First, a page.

Bids for the gun used to kill unarmed black teenager Trayvon Martin reached $65 million Friday after Internet trolls seemed to game George Zimmerman’s second attempt to auction off the firearm.
Bidding on the 9 mm Kel-Tec PF-9 pistol began at $5,000 on the United Gun Group website.
The company released a statement defending its decision, apologizing to the Martin family for their loss but said it was their duty to uphold rights it said are awarded by the 2nd Amendment.
“Unless the law has been violated, it is the intention of United Gun Group to allow its members to use any of the available features. While not always popular, this is where we stand,” the statement said. “These are the principals this nation was founded on, and our goal is to do our part to defend liberty.
“We know that many lives have been forever impacted by the incident February 26, 2012, and we’re truly sorry to the Martin family for their loss.”
The company said it will have no further comment on the matter.
By Friday afternoon, the gun had received offers upwards of $65 million that were likely made by fake accounts.
The top bidder at one point was username “Racist McShootface,” while another account used the name Tamir Rice, which is the name of 12-year-old Cleveland boy shot by police while he carried a toy gun.
“Quit trolling it’s not worth it,” one person wrote, lambasting those who created fake accounts for “wasting their time.”
Proceeds from the sale would go to fight Black Lives Matter “violence against Law Enforcement officers,” to “ensure the demise” of the career of the State Attorney who charged him in Martin’s death and to end “Hillary Clinton's anti-firearm rhetoric,” Zimmerman, 32, wrote.
Calling the weapon “a piece of American History,” Zimmerman said many have expressed interest in owning the gun, including The Smithsonian.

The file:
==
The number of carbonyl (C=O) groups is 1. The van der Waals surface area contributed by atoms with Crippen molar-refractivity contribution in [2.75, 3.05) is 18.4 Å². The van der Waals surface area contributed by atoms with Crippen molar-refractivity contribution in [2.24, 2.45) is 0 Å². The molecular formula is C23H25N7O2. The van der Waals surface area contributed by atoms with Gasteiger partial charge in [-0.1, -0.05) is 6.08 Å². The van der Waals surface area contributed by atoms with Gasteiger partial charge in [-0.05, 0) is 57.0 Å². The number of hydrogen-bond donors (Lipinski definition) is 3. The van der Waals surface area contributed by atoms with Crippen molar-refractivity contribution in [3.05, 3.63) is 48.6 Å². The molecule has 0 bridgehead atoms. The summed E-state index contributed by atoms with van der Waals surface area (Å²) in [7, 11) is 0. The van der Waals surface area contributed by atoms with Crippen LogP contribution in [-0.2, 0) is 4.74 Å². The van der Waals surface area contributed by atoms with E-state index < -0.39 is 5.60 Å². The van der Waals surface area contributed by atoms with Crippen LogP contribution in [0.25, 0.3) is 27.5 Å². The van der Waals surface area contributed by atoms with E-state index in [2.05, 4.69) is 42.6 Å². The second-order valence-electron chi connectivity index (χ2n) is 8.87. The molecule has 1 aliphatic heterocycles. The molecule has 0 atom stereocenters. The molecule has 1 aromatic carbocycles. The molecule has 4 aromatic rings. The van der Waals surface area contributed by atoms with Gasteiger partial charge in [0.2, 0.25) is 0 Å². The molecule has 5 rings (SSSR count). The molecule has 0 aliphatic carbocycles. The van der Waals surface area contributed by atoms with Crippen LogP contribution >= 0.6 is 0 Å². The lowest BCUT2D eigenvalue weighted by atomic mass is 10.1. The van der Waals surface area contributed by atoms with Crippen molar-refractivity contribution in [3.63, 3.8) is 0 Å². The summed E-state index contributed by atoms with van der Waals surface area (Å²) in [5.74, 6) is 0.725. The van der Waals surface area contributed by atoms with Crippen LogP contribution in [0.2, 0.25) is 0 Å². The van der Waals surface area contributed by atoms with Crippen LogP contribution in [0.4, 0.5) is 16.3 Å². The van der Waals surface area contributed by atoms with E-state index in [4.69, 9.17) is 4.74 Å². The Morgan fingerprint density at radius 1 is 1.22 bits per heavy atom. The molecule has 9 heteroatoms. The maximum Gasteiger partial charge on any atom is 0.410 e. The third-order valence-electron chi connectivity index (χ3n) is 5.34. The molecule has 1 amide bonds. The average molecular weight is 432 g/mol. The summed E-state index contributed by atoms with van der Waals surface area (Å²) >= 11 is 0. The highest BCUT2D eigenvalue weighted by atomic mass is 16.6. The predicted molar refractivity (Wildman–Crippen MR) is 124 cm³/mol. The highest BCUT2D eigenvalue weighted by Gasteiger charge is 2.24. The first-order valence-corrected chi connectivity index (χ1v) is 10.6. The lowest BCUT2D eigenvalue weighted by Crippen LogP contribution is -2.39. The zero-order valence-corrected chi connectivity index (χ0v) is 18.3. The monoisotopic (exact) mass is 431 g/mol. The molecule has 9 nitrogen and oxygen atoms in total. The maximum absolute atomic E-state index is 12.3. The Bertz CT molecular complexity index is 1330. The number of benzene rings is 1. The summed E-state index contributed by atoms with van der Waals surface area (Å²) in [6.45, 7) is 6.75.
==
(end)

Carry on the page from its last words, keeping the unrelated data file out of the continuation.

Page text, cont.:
The museum has discredited this claim, saying in a statement “The Smithsonian has never expressed interest in collecting George Zimmerman’s firearm. The Smithsonian has no plans to ever collect or display this object in any of its museums.”
Zimmerman’s listing ended with “Si Vis Pacem Para Bellum,” Latin for "if you want peace, prepare for war."
This is Zimmerman’s second attempt to sell the gun, as GunBroker.com removed his listing Thursday.
In a text message to the Orlando Sentinel, Zimmerman said the original auction site wasn't "prepared for the traffic and publicity surrounding the auction of my firearm."
But the site contended that "Mr. Zimmerman never contacted anyone at GunBroker.com prior to or after the listing was created and no one at GunBroker.com has any relationship with Zimmerman.
“Our site rules state that we reserve the right to reject listings at our sole discretion, and have done so with the Zimmerman listing,” the site continued.
“We want no part in the listing on our web site or in any of the publicity it is receiving.”
The United Gun Group briefly pulled the auction from its site as well, but by Friday morning the auction was back on. Prospective buyers have four more days to place their bids.